under color of law by Gutzler since he is a private
citizen. While it is clear that private individuals
are not state actors, such individuals can be liable for
civil rights violations under section 1983 if they have
conspired, or engaged in joint activity with state actors.
Briscoe v. LaHue, 460 U.S. 325, 330 n. 7 (1983);
Adickes v. S.H. Kress & Co., 398 U.S. 144, 152
(1970). Joint action with a state official can be found only
if it is shown that the private individual acted in
“wilful collaboration” with a state actor to
deprive the plaintiff of a federal right. Bacquie v. City
of New York, 2000 WL 1051904 *1 (S.D.N.Y. 2000).
stating a section 1983 conspiracy claim against a private
individual requires more than pleading simply that the
defendant “conspired” with state actors.
Ciambriello v. County of Nassau, 292 F.3d 307, 324
(2d Cir. 2002). Rather, plaintiff must allege: “(1) an
agreement between a state actor and a private party; (2) to
act in concert to inflict an unconstitutional injury; and (3)
an overt act done in furtherance of that goal causing
damages.” Pacicca v. Stead, 456 Fed.Appx. 9,
12 (2d Cir. 2011).
extent plaintiff asserts his underlying action against
Washington County Jail involved any constitutional claims
that were wrongly decided, this court also lacks jurisdiction
to hear such claims. Under the Rooker-Feldman
doctrine, federal courts lack jurisdiction to review a case
litigated and decided in state court, as only the United
States Supreme Court has jurisdiction to correct state court
judgments. District of Columbia Court of Appeals v.
Feldman, 460 U.S. 462, 476 (1983); Rooker v.
Fidelity Trust Co., 263 U.S. 413 (1923). A party raising
a federal question must appeal a state court decision through
the state system and then proceed directly to the Supreme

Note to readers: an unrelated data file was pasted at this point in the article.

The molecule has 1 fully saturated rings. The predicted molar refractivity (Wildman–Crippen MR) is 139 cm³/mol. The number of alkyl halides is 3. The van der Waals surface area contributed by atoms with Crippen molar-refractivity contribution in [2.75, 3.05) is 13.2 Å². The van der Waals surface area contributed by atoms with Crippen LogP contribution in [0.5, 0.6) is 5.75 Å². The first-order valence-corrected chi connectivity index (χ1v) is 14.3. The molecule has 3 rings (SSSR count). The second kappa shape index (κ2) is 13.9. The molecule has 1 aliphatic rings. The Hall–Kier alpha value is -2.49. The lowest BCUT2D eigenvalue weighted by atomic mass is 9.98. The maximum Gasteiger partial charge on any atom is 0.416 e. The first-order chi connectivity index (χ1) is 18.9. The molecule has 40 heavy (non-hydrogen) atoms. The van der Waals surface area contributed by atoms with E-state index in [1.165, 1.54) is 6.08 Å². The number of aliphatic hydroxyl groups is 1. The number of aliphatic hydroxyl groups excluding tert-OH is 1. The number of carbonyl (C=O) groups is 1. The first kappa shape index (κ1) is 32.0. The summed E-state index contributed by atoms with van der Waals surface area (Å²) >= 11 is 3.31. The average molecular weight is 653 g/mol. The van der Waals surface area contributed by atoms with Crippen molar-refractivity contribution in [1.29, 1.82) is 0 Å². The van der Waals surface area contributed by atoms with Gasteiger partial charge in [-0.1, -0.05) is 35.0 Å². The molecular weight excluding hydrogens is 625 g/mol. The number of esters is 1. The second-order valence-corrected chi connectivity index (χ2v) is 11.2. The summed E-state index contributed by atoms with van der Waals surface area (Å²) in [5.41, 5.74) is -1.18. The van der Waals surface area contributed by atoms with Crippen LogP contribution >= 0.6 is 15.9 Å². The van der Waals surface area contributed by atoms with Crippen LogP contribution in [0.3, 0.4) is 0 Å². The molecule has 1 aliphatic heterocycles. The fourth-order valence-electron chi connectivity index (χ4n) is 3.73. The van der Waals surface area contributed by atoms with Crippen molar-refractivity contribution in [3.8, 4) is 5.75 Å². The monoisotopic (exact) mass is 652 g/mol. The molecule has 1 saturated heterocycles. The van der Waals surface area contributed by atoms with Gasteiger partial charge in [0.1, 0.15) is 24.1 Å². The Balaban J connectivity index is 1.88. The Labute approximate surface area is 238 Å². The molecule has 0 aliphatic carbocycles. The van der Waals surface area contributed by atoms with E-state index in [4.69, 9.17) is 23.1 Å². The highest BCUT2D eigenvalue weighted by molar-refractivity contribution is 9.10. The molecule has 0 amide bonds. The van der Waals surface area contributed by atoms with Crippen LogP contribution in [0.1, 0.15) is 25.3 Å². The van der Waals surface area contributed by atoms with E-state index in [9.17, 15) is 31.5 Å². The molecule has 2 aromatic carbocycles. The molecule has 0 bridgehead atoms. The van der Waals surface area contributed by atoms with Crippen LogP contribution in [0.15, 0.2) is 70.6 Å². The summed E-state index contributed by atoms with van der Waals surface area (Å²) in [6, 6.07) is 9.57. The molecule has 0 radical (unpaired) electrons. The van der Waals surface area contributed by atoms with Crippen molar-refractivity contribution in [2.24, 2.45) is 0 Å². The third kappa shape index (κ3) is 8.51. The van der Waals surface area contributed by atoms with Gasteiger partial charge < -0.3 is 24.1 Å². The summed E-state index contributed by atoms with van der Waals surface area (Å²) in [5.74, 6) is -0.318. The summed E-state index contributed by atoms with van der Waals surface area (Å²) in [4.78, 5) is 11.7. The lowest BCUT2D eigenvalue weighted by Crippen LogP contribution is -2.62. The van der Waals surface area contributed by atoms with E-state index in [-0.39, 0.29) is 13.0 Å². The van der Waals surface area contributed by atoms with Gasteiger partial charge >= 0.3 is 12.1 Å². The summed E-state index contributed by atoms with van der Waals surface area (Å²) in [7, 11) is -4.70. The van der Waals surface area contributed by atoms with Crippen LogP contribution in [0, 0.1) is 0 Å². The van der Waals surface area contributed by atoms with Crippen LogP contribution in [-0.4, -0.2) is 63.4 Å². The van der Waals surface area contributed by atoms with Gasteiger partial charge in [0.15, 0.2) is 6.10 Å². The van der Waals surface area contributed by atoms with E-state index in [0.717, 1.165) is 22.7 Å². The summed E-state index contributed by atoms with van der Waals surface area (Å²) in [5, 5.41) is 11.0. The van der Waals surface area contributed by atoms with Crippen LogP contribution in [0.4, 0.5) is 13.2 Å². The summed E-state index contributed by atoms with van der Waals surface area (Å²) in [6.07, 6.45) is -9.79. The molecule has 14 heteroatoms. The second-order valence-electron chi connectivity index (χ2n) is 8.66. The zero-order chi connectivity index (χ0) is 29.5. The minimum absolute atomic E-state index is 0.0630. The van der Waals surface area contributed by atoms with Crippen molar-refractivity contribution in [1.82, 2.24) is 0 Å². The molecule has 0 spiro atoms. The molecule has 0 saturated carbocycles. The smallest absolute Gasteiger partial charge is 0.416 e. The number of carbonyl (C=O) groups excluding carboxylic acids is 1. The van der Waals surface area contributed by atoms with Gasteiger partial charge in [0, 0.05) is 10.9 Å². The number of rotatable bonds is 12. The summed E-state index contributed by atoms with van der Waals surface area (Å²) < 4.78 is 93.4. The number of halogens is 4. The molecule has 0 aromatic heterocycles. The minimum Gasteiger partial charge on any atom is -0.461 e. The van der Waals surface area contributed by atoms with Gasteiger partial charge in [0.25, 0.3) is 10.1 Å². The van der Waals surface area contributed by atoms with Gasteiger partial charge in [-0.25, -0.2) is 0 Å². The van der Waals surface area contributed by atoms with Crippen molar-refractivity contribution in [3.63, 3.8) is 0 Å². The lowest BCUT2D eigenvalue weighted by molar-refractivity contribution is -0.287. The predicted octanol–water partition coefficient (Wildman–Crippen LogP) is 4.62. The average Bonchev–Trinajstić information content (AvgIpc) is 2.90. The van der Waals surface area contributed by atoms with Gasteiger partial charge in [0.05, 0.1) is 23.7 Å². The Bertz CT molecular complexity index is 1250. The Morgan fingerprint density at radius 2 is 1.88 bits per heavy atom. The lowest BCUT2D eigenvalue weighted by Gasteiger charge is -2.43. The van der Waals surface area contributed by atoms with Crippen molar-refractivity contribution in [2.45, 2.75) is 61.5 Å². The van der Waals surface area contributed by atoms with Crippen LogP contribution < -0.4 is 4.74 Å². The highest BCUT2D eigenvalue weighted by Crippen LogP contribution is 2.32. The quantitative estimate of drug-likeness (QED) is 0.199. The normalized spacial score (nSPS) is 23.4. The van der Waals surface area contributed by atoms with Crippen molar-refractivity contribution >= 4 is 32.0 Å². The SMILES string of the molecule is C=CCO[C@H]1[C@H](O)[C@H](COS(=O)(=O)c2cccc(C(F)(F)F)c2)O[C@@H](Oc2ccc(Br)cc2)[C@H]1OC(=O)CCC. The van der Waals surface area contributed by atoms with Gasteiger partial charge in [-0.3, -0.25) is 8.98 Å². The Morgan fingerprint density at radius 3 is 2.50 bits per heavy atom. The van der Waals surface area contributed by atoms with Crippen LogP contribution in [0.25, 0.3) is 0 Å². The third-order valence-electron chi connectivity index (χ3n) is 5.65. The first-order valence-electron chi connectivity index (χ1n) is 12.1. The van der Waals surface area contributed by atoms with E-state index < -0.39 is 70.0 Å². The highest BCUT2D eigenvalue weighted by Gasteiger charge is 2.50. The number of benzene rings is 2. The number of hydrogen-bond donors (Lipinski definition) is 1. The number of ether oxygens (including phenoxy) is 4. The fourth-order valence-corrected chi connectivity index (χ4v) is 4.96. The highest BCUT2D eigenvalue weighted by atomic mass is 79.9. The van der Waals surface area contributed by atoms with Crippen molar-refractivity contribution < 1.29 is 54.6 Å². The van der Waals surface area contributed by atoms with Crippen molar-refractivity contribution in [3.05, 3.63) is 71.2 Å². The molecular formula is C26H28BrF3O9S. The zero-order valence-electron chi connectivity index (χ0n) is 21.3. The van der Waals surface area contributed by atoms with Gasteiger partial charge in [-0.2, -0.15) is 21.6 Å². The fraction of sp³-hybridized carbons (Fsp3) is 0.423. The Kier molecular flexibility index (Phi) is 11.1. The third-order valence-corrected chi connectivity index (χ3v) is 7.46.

Court of the United States. Feldman, 460 U.S. at 483
n. 16; Rooker, 263 U.S. at 415-16. Moreover, to the
extent the state court proceedings are ongoing, policy
dictates against this court interfering. The United States
Supreme Court in Younger v. Harris, 401 U.S. 37
(1971) and its progeny, espouse a strong federal policy
against federal court interference with pending state
judicial proceedings absent extraordinary circumstances. The
notion of “comity” includes “a proper
respect for state functions, a recognition of the fact that
the entire country is made up of a Union of separate state
governments, and a continuance of the belief that the
National Government will fare best if the States and their
institutions are left free to perform their separate
functions in their separate ways.” Id. at 44.
Minimal respect for the state processes, of course, precludes
any presumption that the state courts will not safeguard
federal constitutional rights. Because the complaint lacks
sufficient allegations demonstrating jurisdiction, the
complaint must be dismissed for failure to allege subject
a complaint must comply with the pleading requirements of the
Federal Rules of Civil Procedure. See Bell Atlantic Corp.
v. Twombly, 550 U.S. 544 (2007); and Ashcroft v.
Iqbal, 556 U.S. 662 (2009). Fed.R.Civ.P. 8(a)(2)
requires a complaint contain “a short and plain
statement of the claim showing the pleader is entitled to
[w]hile a complaint ... does not need detailed factual
allegations, a plaintiff's obligation to provide the
“grounds” of his “entitle[ment] to
relief” requires more than labels and conclusions, and
a formulaic recitation of the elements of a cause of action
will not do, see Papasan v. Allain, 478 U.S. 265,
286, 106 S.Ct. 2932, 92 L.Ed.2d 209 (1986) (on a motion to
dismiss, courts “are not bound to accept as true a
legal conclusion couched as a ...